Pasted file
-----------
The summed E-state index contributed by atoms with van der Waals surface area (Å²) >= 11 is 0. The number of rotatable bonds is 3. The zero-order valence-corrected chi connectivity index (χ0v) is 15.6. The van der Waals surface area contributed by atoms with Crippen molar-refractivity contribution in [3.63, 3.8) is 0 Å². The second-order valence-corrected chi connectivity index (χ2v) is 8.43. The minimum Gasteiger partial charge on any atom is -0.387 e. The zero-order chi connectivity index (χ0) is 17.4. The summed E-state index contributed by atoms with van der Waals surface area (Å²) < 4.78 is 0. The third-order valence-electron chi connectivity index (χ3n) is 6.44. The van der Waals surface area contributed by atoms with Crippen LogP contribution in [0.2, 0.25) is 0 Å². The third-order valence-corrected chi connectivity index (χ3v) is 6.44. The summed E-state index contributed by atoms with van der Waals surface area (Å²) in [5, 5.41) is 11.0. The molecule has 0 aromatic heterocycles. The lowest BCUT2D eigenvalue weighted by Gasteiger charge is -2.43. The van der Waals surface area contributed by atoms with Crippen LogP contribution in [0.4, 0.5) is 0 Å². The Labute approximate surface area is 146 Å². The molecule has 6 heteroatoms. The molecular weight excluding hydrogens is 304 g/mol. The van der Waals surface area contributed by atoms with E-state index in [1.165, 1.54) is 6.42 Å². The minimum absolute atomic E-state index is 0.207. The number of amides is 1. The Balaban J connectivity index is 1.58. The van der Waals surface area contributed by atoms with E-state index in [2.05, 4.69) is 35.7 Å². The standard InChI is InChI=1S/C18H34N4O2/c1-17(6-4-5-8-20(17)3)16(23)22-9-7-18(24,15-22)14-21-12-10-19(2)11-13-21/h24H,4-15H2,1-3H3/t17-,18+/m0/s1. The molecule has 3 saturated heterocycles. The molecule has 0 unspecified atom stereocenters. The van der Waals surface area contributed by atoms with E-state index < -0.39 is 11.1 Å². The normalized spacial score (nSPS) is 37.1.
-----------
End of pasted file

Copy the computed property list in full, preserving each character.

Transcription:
The summed E-state index contributed by atoms with van der Waals surface area (Å²) >= 11 is 0. The number of rotatable bonds is 3. The zero-order valence-corrected chi connectivity index (χ0v) is 15.6. The van der Waals surface area contributed by atoms with Crippen molar-refractivity contribution in [3.63, 3.8) is 0 Å². The second-order valence-corrected chi connectivity index (χ2v) is 8.43. The minimum Gasteiger partial charge on any atom is -0.387 e. The zero-order chi connectivity index (χ0) is 17.4. The summed E-state index contributed by atoms with van der Waals surface area (Å²) < 4.78 is 0. The third-order valence-electron chi connectivity index (χ3n) is 6.44. The van der Waals surface area contributed by atoms with Crippen LogP contribution in [0.2, 0.25) is 0 Å². The third-order valence-corrected chi connectivity index (χ3v) is 6.44. The summed E-state index contributed by atoms with van der Waals surface area (Å²) in [5, 5.41) is 11.0. The molecule has 0 aromatic heterocycles. The lowest BCUT2D eigenvalue weighted by Gasteiger charge is -2.43. The van der Waals surface area contributed by atoms with Crippen LogP contribution in [0.4, 0.5) is 0 Å². The Labute approximate surface area is 146 Å². The molecule has 6 heteroatoms. The molecular weight excluding hydrogens is 304 g/mol. The van der Waals surface area contributed by atoms with E-state index in [1.165, 1.54) is 6.42 Å². The minimum absolute atomic E-state index is 0.207. The number of amides is 1. The Balaban J connectivity index is 1.58. The van der Waals surface area contributed by atoms with E-state index in [2.05, 4.69) is 35.7 Å². The standard InChI is InChI=1S/C18H34N4O2/c1-17(6-4-5-8-20(17)3)16(23)22-9-7-18(24,15-22)14-21-12-10-19(2)11-13-21/h24H,4-15H2,1-3H3/t17-,18+/m0/s1. The molecule has 3 saturated heterocycles. The molecule has 0 unspecified atom stereocenters. The van der Waals surface area contributed by atoms with E-state index < -0.39 is 11.1 Å². The normalized spacial score (nSPS) is 37.1.